Some factors affect your risk of breast cancer more than others. Understanding the factors affecting your risk can help you work with your healthcare provider to develop a breast cancer screening plan that’s right for you.
To help us learn more about the risk factors for breast cancer, Dr. Dennis Holmes joined the Real Pink podcast. Dr. Holmes is the Associate Professor of Surgery at the John Wayne Cancer Institute in Santa Monica, California. As a world-renowned breast surgeon and longtime supporter of Susan G. Komen, Dr. Holmes has dedicated his career to breast cancer treatment and breast cancer research. Here is what he had to say:
Adam Walker: So, what are a few of the common factors that affect breast cancer risk?
Dr. Holmes: Well, Adam, it’s important to understand that breast cancer risk factors are physical, lifestyle or historical factors that influence a woman’s chances of getting breast cancer. So, it really is a range of things. It can be genetic things, like if you have genetic predisposition, because of maybe a BRCA mutation, it could be due to a family history. For example, if you have a first, second- or third-degree family member on the mother or father’s side with a history of breast cancer or ovarian cancer, those things impact [your] risk.
Breast density is something that we’ve recently learned is an important risk factor. Higher breast density is associated with an elevated risk of breast cancer. Of course, there’s increasing age, there’s issues of delayed childbirth, being overweight, lack of exercise, drinking excessive alcohol… that’s more than two glasses per day.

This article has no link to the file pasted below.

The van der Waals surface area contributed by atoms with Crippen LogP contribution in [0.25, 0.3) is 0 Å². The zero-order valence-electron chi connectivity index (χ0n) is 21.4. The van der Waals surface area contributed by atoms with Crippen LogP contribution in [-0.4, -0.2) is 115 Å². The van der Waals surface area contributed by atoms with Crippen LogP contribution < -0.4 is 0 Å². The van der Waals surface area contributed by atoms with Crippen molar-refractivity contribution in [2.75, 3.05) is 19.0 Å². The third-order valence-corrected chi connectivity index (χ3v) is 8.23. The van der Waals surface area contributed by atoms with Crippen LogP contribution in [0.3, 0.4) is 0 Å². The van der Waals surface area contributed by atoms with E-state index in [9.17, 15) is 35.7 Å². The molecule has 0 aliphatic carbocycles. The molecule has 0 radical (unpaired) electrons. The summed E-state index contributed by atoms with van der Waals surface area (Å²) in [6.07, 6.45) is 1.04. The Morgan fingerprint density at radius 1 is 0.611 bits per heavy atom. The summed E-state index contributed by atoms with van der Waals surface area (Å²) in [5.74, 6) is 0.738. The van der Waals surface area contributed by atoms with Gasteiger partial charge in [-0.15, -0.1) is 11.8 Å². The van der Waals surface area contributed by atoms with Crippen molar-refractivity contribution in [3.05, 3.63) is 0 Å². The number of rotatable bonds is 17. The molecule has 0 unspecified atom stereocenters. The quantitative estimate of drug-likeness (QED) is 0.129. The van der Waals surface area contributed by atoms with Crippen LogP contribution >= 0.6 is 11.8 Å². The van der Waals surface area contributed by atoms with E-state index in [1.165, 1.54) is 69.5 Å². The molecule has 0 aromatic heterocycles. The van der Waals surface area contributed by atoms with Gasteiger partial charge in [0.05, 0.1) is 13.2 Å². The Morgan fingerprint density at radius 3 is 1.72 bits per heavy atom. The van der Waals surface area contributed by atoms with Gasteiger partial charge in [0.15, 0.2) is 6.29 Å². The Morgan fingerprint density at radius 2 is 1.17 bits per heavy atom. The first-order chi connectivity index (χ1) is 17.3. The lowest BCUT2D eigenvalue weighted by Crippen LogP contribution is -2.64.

AW: You mentioned several things that are genetically, certainly beyond our control, but what about the things that are under our control? Can you talk a little more about that?
DH: Some risk factors are changeable, and some are unchangeable. Certainly, genetics and family history are things that you just can’t change. Your breast density is something that can’t be changed. It’s an individual trait that a woman has, and it differs from one woman to the next.
But there are things that you can do to reduce the risk. One of those things is exercise, another is maintaining a diet rich in fruits and vegetables. The third is reducing or maintaining lean body weight. If you’re overweight, reducing your weight. These are all things that one can do, including avoiding smoking. We know that hormones, particularly combination hormones that contain both estrogen and progesterone, increase risk of breast cancer over time. So, if you can avoid using it, that’s another way to reduce the risk.
AW: There’s obviously a large spectrum of very unhealthy to what I would maybe determine as hyper-healthy, and so where on that spectrum would you recommend women consider themselves to be in the more healthy, less risky area?
DH: Well, I guess everyone can be a little healthier. From starting from where you are, there’s always some room for improvement, but it’s actually been examined, sort of calculated, like what is necessary in terms of exercise, in order to achieve a measurable benefit in reducing your risk of breast cancer. So, for the average woman, exercising two and a half hours a week, doing some sort of cardio exercise, where their heart rate is increased, whether it’s running, walking, dancing, treadmill, whatever, that has been shown to be associated with a 20% reduction in their lifetime risk of breast cancer. So that’s two and a half hours a week. I tell my patients it’s thirty minutes a day, five days a week. If you can manage to get up to four hours a week, that reduces your lifetime risk by 40%.